Helen Keller wrote 12 published books and multiple published articles. She was a political activist and traveled the world as a lecturer. She was awarded the Presidential Medal of Freedom, one of the United States' highest two civilian honors.
This is impressive, but it is more impressive when one realizes that at the age of 19 months, as the result of an illness described by doctors as "an acute congestion of the stomach and the brain," Helen was left blind and deaf. She was trapped in a world of darkness and silence.
Helen might have stayed in her world without language had it not been for twenty year old Anne Sullivan,who taught her sign language and opened up the world for Helen.
Although not as visible as Helen's disabilities, sometimes we allow our own persecutions, trials and difficulties to trap us in a spiritual world that appears dark and silent. Not that we are blind or deaf, but we grow blind to the thousands of ways the Lord expresses Himself to us every moment, in and around us. We are not deaf, but we can't hear those He has given to us as the safe counselors to whom we should be listening.
How often is our speech sprinkled with the words "I", 'me" and "my"? How often to we actively seek to take the attention off ourselves and seek out information and knowledge about those around us? Helen Keller needed Anne Sullivan to take her attention out of her lonely and dark isolation and put it on all the things around her. Only then could she really "see" and the light shone brightly in her mind. her world was opened up to her. It was said Anne Sullivan was exhausted because Helen would not rest until Anne had "signed" to her the name of every object Helen could reach.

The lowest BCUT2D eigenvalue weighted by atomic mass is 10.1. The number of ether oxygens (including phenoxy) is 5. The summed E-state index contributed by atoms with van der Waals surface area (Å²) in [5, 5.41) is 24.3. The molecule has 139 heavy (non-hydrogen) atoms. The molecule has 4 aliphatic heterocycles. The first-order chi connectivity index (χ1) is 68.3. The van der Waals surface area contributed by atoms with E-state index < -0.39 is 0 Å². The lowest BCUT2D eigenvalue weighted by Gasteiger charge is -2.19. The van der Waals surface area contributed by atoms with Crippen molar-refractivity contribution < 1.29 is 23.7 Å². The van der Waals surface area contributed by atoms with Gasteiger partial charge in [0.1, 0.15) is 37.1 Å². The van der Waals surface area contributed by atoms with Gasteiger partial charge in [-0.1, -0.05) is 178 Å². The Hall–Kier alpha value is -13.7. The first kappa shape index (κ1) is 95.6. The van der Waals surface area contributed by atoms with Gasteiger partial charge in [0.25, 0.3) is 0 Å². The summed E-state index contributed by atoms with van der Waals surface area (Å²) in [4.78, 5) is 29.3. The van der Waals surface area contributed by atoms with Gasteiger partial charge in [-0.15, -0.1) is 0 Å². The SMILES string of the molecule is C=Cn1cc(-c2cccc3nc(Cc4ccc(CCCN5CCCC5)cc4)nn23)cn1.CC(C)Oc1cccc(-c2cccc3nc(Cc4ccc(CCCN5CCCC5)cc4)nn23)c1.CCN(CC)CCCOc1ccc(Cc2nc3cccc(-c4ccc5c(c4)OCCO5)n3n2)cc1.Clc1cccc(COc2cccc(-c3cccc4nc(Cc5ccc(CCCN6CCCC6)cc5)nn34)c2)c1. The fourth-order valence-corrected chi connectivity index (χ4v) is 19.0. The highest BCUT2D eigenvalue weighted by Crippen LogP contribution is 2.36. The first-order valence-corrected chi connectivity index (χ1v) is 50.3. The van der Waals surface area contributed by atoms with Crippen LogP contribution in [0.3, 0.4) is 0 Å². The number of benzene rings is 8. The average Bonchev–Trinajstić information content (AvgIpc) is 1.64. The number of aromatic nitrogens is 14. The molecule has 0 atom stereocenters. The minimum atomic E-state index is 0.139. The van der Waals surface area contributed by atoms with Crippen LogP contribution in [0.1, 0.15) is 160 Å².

Let us attempt to exhaust an inexhaustible God by seeking all there is to know of Him and then asking Him to reveal to us all there is to know of Him in our world. Like Helen, may our "eyes" be opened to all around us that we have failed to see. May we touch them in a new and different way and in doing so, may we touch our world.
The story of how Anne Sullivan broke through Helen's isolation has become widely known through the dramatic depictions of the play and film The Miracle Worker.
The "breakfast scene" in The Miracle Worker is eight minutes of the best acting ever performed on screen. As hard as it must have been to perform for the camera, The Miracle Worker also had 719 performances on Broadway.
Imagine coming to work each night and doing this:
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